Mark Lyttleton: What is the Prison Reform Trust?

Mark Lyttleton is an angel investor and philanthropist and a long-time supporter of the Prison Reform Trust. This article will examine the impact of the Prison Reform Trust and its current programmes and how rehabilitating prisoners is not only beneficial on an individual level but to society as a whole.

The Prison Reform Trust’s ultimate goal is to create a more just, effective and humane prison system. The organisation aims to achieve this by influencing opinion-formers, decision-makers and the wider public to:

  • Reduce the use of prison
  • Improve living conditions for prisoners
  • Promote human rights and equality in the civil justice system

The Prison Reform Trust has been supporting prisoners and their families since 1981, ensuring that those locked into the UK prison system have a voice and are heard. This independent UK charity strives to create a just, effective and humane penal system.

Created to inform and influence public debate on the treatment of prisoners and conditions within UK prisons, the Prison Reform Trust was founded in 1981 at a time when there were considerable concerns about the growing prison population, with experts anticipating that the UK prison population would reach 48,000 by 1984. Today, the prison population of England and Wales is more than 82,000, a figure that is predicted to rise to more than 86,000 in 2023. Against this backdrop, it is easy to see why the Prison Reform Trust’s work remains as important now as ever before.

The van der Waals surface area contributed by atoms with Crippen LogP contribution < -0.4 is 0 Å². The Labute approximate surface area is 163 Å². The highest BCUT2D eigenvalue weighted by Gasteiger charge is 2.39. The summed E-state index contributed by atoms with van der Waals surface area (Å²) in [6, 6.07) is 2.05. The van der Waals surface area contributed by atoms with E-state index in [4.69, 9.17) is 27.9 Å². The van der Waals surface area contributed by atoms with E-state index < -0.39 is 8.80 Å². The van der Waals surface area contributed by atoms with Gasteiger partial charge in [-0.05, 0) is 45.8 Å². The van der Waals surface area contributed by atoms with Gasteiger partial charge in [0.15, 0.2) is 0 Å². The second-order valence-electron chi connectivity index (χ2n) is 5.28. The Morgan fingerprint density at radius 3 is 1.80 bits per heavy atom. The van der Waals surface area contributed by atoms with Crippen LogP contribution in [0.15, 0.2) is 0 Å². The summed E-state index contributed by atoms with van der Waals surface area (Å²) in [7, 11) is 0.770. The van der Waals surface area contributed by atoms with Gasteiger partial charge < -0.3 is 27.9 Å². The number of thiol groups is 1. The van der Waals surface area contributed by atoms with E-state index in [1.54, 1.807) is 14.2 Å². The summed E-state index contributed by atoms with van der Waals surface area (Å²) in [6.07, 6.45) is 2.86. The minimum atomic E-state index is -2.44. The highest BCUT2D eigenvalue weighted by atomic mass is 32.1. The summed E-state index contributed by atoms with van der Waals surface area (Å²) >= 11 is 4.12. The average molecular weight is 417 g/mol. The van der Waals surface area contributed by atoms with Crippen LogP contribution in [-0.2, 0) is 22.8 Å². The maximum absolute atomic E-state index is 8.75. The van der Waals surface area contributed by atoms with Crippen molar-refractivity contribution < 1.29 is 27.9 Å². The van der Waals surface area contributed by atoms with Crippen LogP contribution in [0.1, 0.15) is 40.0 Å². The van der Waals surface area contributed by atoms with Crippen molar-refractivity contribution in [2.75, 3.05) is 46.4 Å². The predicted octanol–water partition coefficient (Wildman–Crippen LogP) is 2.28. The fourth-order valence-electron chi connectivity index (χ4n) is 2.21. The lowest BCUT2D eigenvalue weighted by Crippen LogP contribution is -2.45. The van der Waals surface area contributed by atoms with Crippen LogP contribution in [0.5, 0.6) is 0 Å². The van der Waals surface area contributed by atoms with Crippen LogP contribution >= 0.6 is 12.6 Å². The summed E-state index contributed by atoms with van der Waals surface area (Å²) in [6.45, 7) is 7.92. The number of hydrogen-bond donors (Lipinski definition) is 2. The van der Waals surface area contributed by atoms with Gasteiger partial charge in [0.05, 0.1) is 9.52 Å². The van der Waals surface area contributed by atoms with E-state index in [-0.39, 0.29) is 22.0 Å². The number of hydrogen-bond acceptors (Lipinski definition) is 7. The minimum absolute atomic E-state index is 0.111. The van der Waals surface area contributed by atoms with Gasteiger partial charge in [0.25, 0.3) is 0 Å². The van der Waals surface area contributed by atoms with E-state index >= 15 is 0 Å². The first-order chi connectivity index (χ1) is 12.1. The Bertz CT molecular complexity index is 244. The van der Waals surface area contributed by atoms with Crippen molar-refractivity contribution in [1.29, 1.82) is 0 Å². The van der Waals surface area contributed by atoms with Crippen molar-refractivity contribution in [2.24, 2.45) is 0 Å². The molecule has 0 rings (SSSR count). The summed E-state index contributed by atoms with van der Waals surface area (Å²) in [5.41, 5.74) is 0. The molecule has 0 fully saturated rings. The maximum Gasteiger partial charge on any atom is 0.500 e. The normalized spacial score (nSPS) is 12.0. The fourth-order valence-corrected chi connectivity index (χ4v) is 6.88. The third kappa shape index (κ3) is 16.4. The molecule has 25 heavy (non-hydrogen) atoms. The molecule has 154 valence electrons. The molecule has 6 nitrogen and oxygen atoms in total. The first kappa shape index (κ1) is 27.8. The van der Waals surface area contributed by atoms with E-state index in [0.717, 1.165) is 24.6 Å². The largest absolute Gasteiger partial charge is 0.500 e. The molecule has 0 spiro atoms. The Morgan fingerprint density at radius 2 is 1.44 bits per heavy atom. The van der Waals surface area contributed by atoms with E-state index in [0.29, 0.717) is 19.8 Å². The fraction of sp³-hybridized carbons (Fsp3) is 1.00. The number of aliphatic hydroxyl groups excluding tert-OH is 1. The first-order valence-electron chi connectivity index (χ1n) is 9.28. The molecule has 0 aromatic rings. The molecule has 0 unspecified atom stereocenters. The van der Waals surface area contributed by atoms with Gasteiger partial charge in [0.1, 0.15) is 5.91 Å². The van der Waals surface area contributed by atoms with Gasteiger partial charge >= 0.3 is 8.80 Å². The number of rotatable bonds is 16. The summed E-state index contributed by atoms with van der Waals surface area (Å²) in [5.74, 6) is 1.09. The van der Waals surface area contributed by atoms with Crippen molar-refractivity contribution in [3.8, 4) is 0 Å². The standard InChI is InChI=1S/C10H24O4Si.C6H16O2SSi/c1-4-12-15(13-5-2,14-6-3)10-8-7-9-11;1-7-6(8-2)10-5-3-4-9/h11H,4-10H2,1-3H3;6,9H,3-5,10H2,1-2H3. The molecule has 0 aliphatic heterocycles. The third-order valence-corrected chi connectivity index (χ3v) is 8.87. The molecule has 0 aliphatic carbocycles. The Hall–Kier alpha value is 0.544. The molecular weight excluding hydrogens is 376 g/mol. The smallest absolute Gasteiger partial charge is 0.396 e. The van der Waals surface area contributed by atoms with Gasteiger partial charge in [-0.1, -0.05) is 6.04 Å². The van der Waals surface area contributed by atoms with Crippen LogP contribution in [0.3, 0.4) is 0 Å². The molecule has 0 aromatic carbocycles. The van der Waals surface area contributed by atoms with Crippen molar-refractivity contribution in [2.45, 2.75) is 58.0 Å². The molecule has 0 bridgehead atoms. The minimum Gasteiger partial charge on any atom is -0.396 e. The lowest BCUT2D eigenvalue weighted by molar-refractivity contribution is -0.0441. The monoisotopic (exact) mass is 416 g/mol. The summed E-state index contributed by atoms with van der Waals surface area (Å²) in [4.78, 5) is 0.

In addition to improving conditions for prisoners and their families, the Prison Reform Trust aims to reduce prisoner numbers. The organisation hopes to achieve this by influencing Parliament, officials and government towards reform; completing in-depth research into the workings of the UK prison system; and informing staff, prisoners and the wider public.

Recognising how the COVID-19 pandemic dramatically impacted the lives of prisoners, their families and prison workers, the Prison Reform Trust launched the Covid Action Prison Project: Tracking Innovation, Valuing Experience (‘CAPPTIVE’). The aim of the initiative was to hear the voices of prisoners and those who care for them most, listening to their own experiences of the pandemic and promoting greater discussion in wider society about what prison life would look like post-COVID-19.

During the pandemic widescale lockdowns meant prisoners were held in cells for up to 23½ hours a day, with the suspension of family visits placing huge strain on prisoners and their families during this unprecedented time. Contributions to the CAPPTIVE project from prisoners, family members and partner organisations informed a series of rapid review reports bringing the insights, experiences and ideas for change to the attention of the prison service, Parliament and the Ministry of Justice.

Meanwhile, the Prison Reform Trust’s Building Futures scheme is a National Lottery Community Fund-financed project implemented to explore the experiences of individuals sentenced to prison terms of 10 or more years. Building Futures explores how long sentences affect prisoners and their families, as well as the wider community. As part of the project, the Prison Reform Trust works closely with prisoners, families and prison staff, providing solutions to shape a prison environment that is humane, safe, fosters hope and encourages accountability. The scheme places an emphasis on promoting prisoner self-advocacy and leadership and the creation of prisoner support networks.

The Prison Reform Trust works closely with the prison service, maintaining close links with government departments including the Home Office, HM Treasury and the Ministry of Justice. However, the Prison Reform Trust does not accept government funding, instead relying on the generosity of trusts and foundations.

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